A woman browses frozen food at supermarket, March 13, 2012. REUTERS

More than 12,000 pounds of chicken was voluntarily recalled by the Wayne Farms company starting on Tuesday, according to the U.S. Department of Agriculture’s Food Safety and Inspection Service (FSIS). The ready-to-eat chicken products could be tainted by bacteria because of "a potential processing defect."

Specifically, 12,610 pounds of the "Waffle Breaded Bites: Fully Cooked Breaded White Meat Chicken Bites" product from Wayne Farms LLC was named by FSIS as possibly having bacterial pathogens in it. The chicken pieces suspected as potentially being tainted were packaged Dec. 1, 13 and 30, 2016, and have the "establishment number" of P-20214. They were sold after those dates at Food Lion grocery stores in the following states: Delaware, Georgia, Kentucky, Maryland, North Carolina, Pennsylvania, South Carolina, Tennessee, Virginia and West Virginia.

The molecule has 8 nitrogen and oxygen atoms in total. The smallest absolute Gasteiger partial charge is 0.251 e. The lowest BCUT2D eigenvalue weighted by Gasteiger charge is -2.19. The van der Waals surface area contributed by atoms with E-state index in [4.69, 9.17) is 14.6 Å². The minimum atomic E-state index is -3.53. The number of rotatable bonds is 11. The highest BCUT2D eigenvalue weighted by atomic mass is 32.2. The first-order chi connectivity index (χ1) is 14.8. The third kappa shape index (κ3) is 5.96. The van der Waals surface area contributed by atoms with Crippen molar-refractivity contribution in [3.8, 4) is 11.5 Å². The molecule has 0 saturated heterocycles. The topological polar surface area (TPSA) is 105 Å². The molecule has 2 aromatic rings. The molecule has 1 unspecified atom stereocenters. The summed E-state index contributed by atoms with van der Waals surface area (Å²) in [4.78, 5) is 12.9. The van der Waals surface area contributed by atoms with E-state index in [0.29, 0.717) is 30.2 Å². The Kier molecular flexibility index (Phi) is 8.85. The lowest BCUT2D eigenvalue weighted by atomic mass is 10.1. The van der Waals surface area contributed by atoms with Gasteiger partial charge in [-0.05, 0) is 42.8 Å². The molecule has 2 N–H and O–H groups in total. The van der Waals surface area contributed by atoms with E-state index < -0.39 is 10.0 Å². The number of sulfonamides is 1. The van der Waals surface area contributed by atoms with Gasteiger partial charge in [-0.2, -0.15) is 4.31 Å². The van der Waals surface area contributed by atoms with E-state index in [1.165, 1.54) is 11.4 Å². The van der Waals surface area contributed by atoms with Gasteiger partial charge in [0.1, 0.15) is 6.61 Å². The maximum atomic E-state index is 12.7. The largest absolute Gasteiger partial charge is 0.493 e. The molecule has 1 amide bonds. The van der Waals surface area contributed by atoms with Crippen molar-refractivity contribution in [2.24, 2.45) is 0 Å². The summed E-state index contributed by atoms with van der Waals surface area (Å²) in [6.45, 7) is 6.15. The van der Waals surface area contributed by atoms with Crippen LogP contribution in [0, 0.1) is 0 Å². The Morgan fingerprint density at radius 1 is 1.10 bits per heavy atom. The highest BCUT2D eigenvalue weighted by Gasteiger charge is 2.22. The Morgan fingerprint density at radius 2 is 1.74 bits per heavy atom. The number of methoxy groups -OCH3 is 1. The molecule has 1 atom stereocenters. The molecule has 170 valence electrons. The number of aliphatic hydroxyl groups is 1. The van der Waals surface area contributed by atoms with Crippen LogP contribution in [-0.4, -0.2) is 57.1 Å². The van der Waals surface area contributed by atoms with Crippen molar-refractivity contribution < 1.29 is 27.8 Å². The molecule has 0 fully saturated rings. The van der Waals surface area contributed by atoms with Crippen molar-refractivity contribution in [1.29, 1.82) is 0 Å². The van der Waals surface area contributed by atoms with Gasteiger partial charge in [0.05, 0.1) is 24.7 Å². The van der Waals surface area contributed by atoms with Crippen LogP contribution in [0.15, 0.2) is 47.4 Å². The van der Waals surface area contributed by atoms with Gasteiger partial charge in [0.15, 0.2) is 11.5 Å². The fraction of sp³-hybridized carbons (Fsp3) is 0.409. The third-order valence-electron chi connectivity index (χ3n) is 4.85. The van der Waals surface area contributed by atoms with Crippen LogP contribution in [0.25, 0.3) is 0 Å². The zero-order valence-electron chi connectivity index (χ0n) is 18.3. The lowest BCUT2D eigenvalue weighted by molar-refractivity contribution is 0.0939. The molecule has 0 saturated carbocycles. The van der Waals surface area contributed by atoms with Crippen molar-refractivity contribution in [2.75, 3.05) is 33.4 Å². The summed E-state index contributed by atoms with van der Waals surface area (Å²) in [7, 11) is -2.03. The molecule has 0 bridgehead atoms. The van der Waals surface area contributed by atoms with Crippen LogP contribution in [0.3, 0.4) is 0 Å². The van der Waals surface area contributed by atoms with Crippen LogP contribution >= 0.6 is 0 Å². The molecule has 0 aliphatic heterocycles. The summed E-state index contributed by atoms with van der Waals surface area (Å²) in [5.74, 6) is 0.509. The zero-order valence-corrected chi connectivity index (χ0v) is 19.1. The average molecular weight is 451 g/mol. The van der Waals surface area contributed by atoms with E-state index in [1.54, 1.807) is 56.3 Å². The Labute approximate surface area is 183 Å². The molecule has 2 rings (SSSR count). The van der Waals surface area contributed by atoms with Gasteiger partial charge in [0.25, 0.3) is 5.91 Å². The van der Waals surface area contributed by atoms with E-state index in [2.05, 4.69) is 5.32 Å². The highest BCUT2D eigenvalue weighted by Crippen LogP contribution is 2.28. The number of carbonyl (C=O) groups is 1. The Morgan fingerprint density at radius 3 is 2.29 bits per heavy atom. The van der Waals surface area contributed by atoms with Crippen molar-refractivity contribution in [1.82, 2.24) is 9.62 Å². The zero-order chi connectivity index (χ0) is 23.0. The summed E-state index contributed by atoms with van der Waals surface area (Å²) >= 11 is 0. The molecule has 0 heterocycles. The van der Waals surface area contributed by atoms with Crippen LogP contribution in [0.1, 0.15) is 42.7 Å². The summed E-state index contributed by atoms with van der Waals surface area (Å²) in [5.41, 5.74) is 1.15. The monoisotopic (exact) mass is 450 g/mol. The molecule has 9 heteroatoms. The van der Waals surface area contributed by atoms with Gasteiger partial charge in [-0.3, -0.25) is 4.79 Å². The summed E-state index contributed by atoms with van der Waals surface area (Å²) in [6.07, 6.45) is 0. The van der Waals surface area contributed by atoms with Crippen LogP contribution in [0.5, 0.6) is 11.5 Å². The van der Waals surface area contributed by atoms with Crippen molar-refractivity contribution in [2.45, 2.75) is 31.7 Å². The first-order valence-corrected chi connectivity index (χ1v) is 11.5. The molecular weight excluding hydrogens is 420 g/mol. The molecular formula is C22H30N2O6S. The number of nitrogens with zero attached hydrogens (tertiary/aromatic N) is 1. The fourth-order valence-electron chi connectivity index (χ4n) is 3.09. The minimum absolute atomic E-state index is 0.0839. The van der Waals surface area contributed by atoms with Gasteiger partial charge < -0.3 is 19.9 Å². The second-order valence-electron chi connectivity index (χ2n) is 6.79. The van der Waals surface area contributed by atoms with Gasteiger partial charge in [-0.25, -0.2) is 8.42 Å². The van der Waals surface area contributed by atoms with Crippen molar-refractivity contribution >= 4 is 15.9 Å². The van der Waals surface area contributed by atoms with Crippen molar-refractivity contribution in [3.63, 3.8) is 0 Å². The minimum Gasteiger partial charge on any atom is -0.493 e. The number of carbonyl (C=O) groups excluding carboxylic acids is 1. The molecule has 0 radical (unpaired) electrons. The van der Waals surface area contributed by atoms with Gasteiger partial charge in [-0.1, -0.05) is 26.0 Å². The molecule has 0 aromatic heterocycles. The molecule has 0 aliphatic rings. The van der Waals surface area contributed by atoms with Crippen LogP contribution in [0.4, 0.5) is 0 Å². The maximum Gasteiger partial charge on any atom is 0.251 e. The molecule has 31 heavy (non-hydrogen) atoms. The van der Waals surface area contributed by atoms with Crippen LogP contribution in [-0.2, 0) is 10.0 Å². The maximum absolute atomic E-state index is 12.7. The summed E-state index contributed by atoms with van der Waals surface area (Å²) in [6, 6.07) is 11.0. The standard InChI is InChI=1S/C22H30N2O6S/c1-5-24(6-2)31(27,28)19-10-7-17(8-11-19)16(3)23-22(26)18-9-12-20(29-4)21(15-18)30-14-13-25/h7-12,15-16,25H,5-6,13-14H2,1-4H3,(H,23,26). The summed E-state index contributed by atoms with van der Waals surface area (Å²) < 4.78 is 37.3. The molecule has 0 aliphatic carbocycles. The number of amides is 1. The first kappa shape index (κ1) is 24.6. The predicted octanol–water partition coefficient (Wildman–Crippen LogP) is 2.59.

FSIS classified the recall as a "Class I" status, defined as "a health hazard situation where there is a reasonable probability that the use of the product will cause serious, adverse health consequences or death."

There was no mention of the chicken bites recall on the website of the Alabama-based Wayne Farms as of late Tuesday night EST. It was not immediately clear if Wayne Farms would be offering any refunds or compensation for shoppers who bought the chicken bites. However, the company's contact information was posted online.

Wayne Farms' recall came a little more than a week after another poultry recall involving more than 59,000 pounds of chicken salad bowls was voluntarily initiated by Three Ready Pac Foods Inc. on Feb. 22. That recall was also because of bacteria, only it was from possible Listeria contamination instead of more generic bacterial pathogens.

The Centers for Disease Control defined Listeria as being "a serious infection usually caused by eating food contaminated with the bacterium Listeria monocytogenes. An estimated 1,600 people get listeriosis each year, and about 260 die. The infection is most likely to sicken pregnant women and their newborns, adults aged 65 or older, and people with weakened immune systems."